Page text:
Objective 3:

3. New models for metastable behaviour of multi-stable devices (sometimes used to construct multi-way mutexes and arbiters) have been developed and analysed [9,10]. By using simple and idealised gate-models, the non-linear differential equations can easily be solved numerically and the trajectories displayed, giving a visual indication of the dynamic behaviour, and providing added insight into many qualititative aspects of the behaviour of multi-way arbiters and other building blocks subject to metastable behaviour.

Objective 4:

4. A preliminary discussion of a demonstrator of ACMs has been carried out. Potential application domains have been identified, such as asynchronous interfacing for real-time systems and for 1 billion transistor VLSI technology. A specification of the ACM demonstrator has been prepared.

Collaboration/Exploitation/Technology transfer

Continued collaboration in the area of Petri net modelling, analysis and synthesis of asynchronous control circuits, with Polytechnic of Turin (Italy), Polytechnic University of Catalunya (Spain), University of Aizu (Japan), and within the UK Asynchronous Design community (particularly with

Universities of Manchester, Edinburgh and South Bank) and with the ESPRIT-funded ACiD-WG Working Group on Asynchronous Circuit Design. Further collaboration started with Matra/BAe Dynamics on a number of topics related to Petri net modelling of asynchronous communication mechanisms, Butler technology, asynchronous circuit synthesis and design of devices with metastability. There have been two meetings at BAe (Stevenage and Bristol) and one meeting with E. Campbell (Matra/BAe Dynamics) at Newcastle.

An application for a new EPSRC project on visualisation support for asynchronous circuit synthesis, which will directly benefit from the COMFORT work has been prepared at Newcastle. A collaborative project on generic methods for the automatic synthesis of concurrent systems, involving the synthesis of ACMs as its important application, has been proposed for Framework 5.

The results of COMFORT work have been widely publicised. The work has been presented at two Async UK forums. The COMFORT project meeting held at Newcastle in January 1999 was part of the Third ACiD-WG workshop and attracted interest of the workshop attendees. The COMFORT project has been represented at both international workshops on Hardware Design and Petri Nets (1998, 1999) held in Lisbon and Williamsburg [11,12].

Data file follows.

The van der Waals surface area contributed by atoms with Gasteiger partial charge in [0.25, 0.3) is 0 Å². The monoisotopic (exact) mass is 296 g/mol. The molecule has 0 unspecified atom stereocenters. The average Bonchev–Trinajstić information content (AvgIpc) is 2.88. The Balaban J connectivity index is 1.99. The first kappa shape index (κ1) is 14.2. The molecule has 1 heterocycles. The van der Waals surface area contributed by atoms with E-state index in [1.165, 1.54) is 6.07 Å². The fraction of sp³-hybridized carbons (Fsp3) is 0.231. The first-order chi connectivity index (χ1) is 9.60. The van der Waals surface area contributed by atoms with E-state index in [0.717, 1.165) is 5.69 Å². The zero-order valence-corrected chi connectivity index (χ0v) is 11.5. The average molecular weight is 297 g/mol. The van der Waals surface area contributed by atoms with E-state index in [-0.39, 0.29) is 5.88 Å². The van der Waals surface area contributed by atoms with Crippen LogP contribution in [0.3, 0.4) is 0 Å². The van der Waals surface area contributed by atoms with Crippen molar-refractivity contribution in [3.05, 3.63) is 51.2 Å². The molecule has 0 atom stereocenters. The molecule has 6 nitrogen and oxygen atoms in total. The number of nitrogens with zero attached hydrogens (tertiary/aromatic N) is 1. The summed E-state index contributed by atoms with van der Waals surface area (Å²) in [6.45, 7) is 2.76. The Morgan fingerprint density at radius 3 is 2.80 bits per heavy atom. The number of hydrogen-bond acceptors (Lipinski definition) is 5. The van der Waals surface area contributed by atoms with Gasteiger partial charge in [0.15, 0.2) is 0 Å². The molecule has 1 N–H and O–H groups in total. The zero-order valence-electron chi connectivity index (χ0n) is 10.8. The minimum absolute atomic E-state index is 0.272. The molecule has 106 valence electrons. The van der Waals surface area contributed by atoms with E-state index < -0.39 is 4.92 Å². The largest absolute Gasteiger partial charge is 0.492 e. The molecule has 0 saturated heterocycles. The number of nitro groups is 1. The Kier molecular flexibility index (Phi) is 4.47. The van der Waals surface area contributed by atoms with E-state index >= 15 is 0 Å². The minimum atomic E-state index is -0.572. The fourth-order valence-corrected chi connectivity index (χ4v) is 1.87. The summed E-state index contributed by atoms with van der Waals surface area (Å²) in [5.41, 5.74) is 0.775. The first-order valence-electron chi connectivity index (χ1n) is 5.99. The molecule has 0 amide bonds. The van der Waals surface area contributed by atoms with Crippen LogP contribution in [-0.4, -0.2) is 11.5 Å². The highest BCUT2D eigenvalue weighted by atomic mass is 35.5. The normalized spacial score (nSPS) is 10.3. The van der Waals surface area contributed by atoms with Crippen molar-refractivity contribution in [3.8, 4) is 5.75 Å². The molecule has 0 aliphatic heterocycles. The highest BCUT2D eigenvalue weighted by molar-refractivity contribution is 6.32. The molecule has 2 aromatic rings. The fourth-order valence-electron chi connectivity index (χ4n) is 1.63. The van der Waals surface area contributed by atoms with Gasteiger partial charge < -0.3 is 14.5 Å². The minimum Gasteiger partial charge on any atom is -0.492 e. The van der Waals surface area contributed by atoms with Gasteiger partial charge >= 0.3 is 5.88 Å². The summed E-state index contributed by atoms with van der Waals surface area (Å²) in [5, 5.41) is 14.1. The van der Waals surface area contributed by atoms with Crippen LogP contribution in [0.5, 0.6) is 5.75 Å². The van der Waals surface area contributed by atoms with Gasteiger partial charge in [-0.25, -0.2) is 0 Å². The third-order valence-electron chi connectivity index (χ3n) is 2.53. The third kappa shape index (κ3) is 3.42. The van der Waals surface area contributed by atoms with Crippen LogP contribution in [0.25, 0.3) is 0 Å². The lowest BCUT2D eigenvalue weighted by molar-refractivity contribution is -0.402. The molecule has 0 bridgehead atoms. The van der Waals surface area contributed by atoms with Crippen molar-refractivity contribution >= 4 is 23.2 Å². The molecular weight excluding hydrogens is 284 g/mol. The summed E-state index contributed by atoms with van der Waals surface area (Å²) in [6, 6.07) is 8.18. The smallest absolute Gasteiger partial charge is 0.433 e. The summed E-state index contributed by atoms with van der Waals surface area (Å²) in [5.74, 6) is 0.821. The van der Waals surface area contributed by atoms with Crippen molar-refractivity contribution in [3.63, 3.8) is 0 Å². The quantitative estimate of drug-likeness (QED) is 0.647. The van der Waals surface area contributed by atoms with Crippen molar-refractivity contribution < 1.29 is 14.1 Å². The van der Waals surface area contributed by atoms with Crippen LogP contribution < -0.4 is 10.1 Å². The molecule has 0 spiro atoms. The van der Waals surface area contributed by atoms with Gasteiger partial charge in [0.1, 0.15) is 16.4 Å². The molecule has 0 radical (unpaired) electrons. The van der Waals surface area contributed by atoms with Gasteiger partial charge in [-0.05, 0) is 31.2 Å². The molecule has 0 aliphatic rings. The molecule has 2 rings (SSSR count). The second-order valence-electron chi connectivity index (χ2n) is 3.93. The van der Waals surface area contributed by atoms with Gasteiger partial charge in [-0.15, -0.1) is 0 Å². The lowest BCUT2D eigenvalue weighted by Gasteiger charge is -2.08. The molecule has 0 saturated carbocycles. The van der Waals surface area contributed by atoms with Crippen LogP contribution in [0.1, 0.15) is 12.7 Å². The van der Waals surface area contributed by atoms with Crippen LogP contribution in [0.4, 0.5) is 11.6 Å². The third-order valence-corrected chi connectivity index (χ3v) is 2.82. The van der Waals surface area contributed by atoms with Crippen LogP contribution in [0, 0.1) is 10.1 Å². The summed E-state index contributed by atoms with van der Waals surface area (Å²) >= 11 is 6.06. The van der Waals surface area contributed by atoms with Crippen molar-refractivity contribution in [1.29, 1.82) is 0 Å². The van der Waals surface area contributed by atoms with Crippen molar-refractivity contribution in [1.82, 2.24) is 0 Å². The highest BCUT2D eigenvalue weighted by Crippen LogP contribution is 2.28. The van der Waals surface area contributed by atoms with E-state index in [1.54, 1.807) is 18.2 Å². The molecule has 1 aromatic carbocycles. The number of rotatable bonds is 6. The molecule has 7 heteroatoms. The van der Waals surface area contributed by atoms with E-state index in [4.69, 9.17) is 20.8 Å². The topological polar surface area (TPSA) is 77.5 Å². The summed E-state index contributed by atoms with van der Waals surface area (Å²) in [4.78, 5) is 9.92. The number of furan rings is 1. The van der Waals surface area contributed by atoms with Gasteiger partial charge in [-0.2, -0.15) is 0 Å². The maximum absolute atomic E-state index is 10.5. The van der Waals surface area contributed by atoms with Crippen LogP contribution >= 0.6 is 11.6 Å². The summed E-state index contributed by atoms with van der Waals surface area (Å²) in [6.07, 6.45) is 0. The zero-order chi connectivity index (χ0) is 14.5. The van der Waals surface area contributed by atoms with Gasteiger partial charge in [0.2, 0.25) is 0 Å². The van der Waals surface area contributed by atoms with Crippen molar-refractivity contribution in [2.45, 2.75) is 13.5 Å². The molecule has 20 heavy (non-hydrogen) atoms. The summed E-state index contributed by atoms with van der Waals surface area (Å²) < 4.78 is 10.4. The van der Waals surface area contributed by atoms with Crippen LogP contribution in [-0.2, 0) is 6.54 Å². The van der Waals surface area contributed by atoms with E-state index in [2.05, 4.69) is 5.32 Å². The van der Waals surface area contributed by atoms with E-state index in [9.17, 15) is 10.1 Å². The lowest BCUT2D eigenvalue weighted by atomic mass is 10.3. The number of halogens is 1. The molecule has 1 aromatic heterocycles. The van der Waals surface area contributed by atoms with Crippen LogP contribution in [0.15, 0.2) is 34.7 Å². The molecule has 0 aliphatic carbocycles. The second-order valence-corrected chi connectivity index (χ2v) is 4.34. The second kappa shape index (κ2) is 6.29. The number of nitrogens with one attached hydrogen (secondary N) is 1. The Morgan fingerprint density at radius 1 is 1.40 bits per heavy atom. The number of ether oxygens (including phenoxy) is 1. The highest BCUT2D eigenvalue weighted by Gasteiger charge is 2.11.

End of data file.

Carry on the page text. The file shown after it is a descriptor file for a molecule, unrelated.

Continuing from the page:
[1] Fei Xia and Ian Clark, Complementing role models with Petri nets in studying asynchronous data communications, Proc. First Int. Workshop on Hardware Design and Petri Nets (HWPN'98), Lisbon, June 1998, pp. 66-85 (accepted for publication in a book "Hardware Design and Petri Nets", to be published by Kluwer AP in 2000)

[2] Fei Xia, Ian Clark, Complementing the role model method with Petri Net techniques in studying issues of data freshness of the four-slot mechanism, Technical Report No. 654, Department of Computing Science, University of Newcastle upon Tyne, Newcastle, UK. October 1998.

[3] Fei Xia and Bin Liu. Quantitative investigation of certain properties of slot mechanisms. Proc. of 5th UK Asynchronous Forum, Computer Laboratory, University of Cambridge, December 1998.

[4] A. Yakovlev, D.J. Kinniment, F. Xia and A.M. Koelmans. A FIFO buffer with non-blocking interface. Proc. of 5th UK Asynchronous Forum, Computer Laboratory, University of Cambridge, December 1998.

[5] A. Yakovlev, D.J. Kinniment, F. Xia and A.M. Koelmans. A FIFO buffer with non-blocking interface. IEEE Computer Society TCVLSI Technical Bulletin, Fall 1998, pp. 11-14.

[6] F. Xia, D. Shang, A. Yakovlev, A. Koelmans. An Asynchronous Communication Mechanism using self-timed circuits, 6th UK Asynchronous Forum, University of Manchester, 12-13th July 1999.

[7] A. Bystrov, D. Shang, F. Xia, A. Yakovlev. Self-timed and speed independent latch circuits, 6th UK Asynchronous Forum, University of Manchester, 12-13th July 1999.

[8] A. Kondratyev, J. Cortadella, M. Kishinevsky, L. Lavagno, and A. Yakovlev. Logic decomposition of speed-independent circuits (invited paper). Proceedings of IEEE, vol. 87, no.2, pp. 347-362, Feb. 1999.

[9] A. C. Davies. Metastability in Latches, Arbiters and Data-Convertors. Invited Paper, IEEE International Symposium on Signals, Circuits and Systems (SCS'99), pp1-4, Iasi, Romania, July 6-7 1999.

[10] A. C. Davies. Multi-Flops - A View of the Dynamical Behaviour, 7th International Specialist Workshop on NonLinear Dynamics of Electronic Systems (NDES'99), pp133-136, Rønne, Island of Bornholm, Denmark, 15-17th July 1999.

[11] A. Yakovlev and L. Gomes (Eds.) Proceedings of the ICATPN'98 Workshop on Hardware Design and Petri Nets, (HWPN'98), June 1998, Lisbon.

[12] A. Yakovlev and L. Lavagno (Eds.) Proceedings of the ICATPN'99 Workshop on Hardware Design and Petri Nets (HWPN'99), June 1999, Williamsburg.